There are further details but we needn’t linger over them; we’re after the main mass inside the tooth, underneath the crown’s surface: dentin. This “very tough and resilient tissue,” as one scientist puts it, is “familiar as the precious material ivory.” In nature there is no shortage of teeth, but there are only a few significant sources of this “precious material.”
A mere half dozen animals have teeth big enough to yield a significant mass of carvable ivory: the hippopotamus, the walrus, the narwhal, various pigs, a few whales, and, most important of all, the elephant and its ancestors, notably the mammoth.
An elephant or mammoth tusk is an enlarged upper incisor. It’s all dentin except for a thin layer of cementum on the surface (called “bark”) and a tiny crown of enamel at the tip or distal end; as a result, virtually the entirety of its bulk can be utilized. A large tusk can be more than six inches in diameter and nearly three yards in length. The “lesser ivories” not only are far smaller in comparison but have various drawbacks, including heavy enamel cladding, different layers of dentin density, and uneven coloring. Each of these examples has had an historic role—hippo teeth were carved in ancient Egypt, pig teeth have been used since ancient Greece, walrus and narwhal ivory were important in medieval Europe and still are in Inuit culture, and whale teeth remain Oceania’s sole native source of ivory—yet all pale in significance next to “true ivory,” which comes from ancient or modern elephants and needs no qualifier.
The exceedingly compact, uniform structure of ivory derives from the network of minute tubules, each about one-fifteen-thousandth of an inch in diameter, that radiate in clusters outward from the pulp cavity. These tiny dentinal structures are surrounded by a meshwork of collagen, whose gelatinous quality contributes to its carvability and polish. It may be difficult to imagine tusks, as solid and weighty asthey are, growing, but that’s exactly what they do, from the root out. Throughout a creature’s life span, specialized mineralizing cells called odontoblasts line up on the growing surface of the dentin that outlines the funnel-shaped pulp cavity, forming tubules that inexorably deposit layer upon layer of calcified tissue, like adding to a stack of cones from the bottom. An elephant’s immense incisors grow some seven inches a year.
“Here, hold this. Be careful, it’s heavier than it looks,” Christopher Norris said as he handed me a two-foot-long tip of a stained and mottled mammoth tusk, one of a trove of similar specimens from excavations at Fairbanks Creek in Alaska in the 1950s.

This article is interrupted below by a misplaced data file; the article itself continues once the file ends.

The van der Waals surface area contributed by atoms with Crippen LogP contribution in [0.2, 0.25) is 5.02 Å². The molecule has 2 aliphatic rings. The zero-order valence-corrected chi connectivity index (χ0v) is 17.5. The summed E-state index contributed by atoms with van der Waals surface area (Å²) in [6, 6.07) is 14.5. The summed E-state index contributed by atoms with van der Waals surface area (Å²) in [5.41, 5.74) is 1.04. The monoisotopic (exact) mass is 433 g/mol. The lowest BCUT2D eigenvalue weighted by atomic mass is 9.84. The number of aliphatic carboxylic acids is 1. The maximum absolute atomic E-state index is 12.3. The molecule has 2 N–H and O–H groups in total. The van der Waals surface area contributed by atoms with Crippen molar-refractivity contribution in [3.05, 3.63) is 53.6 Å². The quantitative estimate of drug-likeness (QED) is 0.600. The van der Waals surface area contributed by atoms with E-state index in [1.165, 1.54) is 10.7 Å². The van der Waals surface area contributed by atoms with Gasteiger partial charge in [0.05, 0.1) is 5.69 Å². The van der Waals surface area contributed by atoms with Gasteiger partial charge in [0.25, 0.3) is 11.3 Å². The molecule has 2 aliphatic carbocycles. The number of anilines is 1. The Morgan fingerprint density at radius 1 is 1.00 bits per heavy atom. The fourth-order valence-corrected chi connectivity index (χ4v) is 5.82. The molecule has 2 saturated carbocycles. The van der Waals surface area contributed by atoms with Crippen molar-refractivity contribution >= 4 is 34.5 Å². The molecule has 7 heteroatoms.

It was surprisingly heavy and hard, a deep mahogany color, and streaked with fissures toward the broken end. It wasn’t at all like a mammoth tusk that a cave artist would have used. That would have been fresh, or nearly so. This one was tens of thousands of years old, rough and rocklike.
Norris and I were standing in the Childs Frick building at the American Museum of Natural History in New York, whose seven floors house the largest mammal fossil collection in the world, some 400,000 specimens. On this, the fourth (or “bison”) floor, Norris, who is the director of collections and archives in the museum’s Division of Paleontology, had laid out some ancient tusks on a table flanked by aisles of metal shelving. They were filled with boxes and crates of specimens, notably eight hundred skulls of the extinct steppe bison.
“I wanted to bring you down here. It’s kind of like a little shrine in this corner to the mass extinction of Pleistocene megafauna.” Norris is short, with thinning close-cropped black hair, and was dressed in jeans. As he sorted through the specimen boxes and trays, he spoke in rapid-fire paragraphs, weaving an overview of fossil collection issues, but let me steer the conversation toward the subject of ivory.
“Most of what you have on this floor are fossils. It may have once been bone but it’s gone through a process of petrification, so that what was once organic material in the bone has been replaced chemically by inorganic components. What you have looks like a bone, may even have the texture of a bone, and you might even be able to slice into it and see the bone structure, but what it is, essentially, is rock.”
Was it the same process for fossil ivory?
“It might take longer, because ivory’s denser than bone, but over the kind of time scales we are talking about”he shrugged—“it wouldn’t be significant.”
The mammoth tusk in my hands was actually a subfossil, in which the organic material hadn’t been totally transformed; it was mostly weathered. The ivory had lost some fats and oils but most of the dentin was intact.